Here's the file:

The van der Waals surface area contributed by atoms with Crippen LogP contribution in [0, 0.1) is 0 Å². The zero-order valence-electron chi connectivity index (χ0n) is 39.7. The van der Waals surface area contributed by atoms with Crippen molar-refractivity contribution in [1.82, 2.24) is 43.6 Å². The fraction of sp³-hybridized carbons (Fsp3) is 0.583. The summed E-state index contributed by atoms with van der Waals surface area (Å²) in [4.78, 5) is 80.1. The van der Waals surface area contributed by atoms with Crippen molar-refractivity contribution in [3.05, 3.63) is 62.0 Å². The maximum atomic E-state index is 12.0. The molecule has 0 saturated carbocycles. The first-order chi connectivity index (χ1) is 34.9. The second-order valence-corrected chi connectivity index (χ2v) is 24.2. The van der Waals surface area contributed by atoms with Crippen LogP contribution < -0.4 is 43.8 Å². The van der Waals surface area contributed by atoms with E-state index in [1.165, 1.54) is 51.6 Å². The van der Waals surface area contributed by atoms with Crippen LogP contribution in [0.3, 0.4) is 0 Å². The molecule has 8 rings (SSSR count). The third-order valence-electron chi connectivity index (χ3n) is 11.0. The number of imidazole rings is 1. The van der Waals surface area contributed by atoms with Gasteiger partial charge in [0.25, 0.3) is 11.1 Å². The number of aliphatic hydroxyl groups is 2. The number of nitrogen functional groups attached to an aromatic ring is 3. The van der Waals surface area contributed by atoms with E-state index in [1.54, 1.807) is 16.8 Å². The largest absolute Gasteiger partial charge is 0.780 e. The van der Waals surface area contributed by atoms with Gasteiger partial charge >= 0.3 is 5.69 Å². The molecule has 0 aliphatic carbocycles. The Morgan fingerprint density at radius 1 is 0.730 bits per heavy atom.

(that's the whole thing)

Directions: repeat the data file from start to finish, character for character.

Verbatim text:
The van der Waals surface area contributed by atoms with Crippen LogP contribution in [0, 0.1) is 0 Å². The zero-order valence-electron chi connectivity index (χ0n) is 39.7. The van der Waals surface area contributed by atoms with Crippen molar-refractivity contribution in [1.82, 2.24) is 43.6 Å². The fraction of sp³-hybridized carbons (Fsp3) is 0.583. The summed E-state index contributed by atoms with van der Waals surface area (Å²) in [4.78, 5) is 80.1. The van der Waals surface area contributed by atoms with Crippen molar-refractivity contribution in [3.05, 3.63) is 62.0 Å². The maximum atomic E-state index is 12.0. The molecule has 0 saturated carbocycles. The first-order chi connectivity index (χ1) is 34.9. The second-order valence-corrected chi connectivity index (χ2v) is 24.2. The van der Waals surface area contributed by atoms with Crippen LogP contribution < -0.4 is 43.8 Å². The van der Waals surface area contributed by atoms with E-state index in [1.165, 1.54) is 51.6 Å². The van der Waals surface area contributed by atoms with Crippen LogP contribution in [0.3, 0.4) is 0 Å². The molecule has 8 rings (SSSR count). The third-order valence-electron chi connectivity index (χ3n) is 11.0. The number of imidazole rings is 1. The van der Waals surface area contributed by atoms with Gasteiger partial charge in [0.25, 0.3) is 11.1 Å². The number of aliphatic hydroxyl groups is 2. The number of nitrogen functional groups attached to an aromatic ring is 3. The van der Waals surface area contributed by atoms with E-state index in [1.54, 1.807) is 16.8 Å². The largest absolute Gasteiger partial charge is 0.780 e. The van der Waals surface area contributed by atoms with Gasteiger partial charge >= 0.3 is 5.69 Å². The molecule has 0 aliphatic carbocycles. The Morgan fingerprint density at radius 1 is 0.730 bits per heavy atom.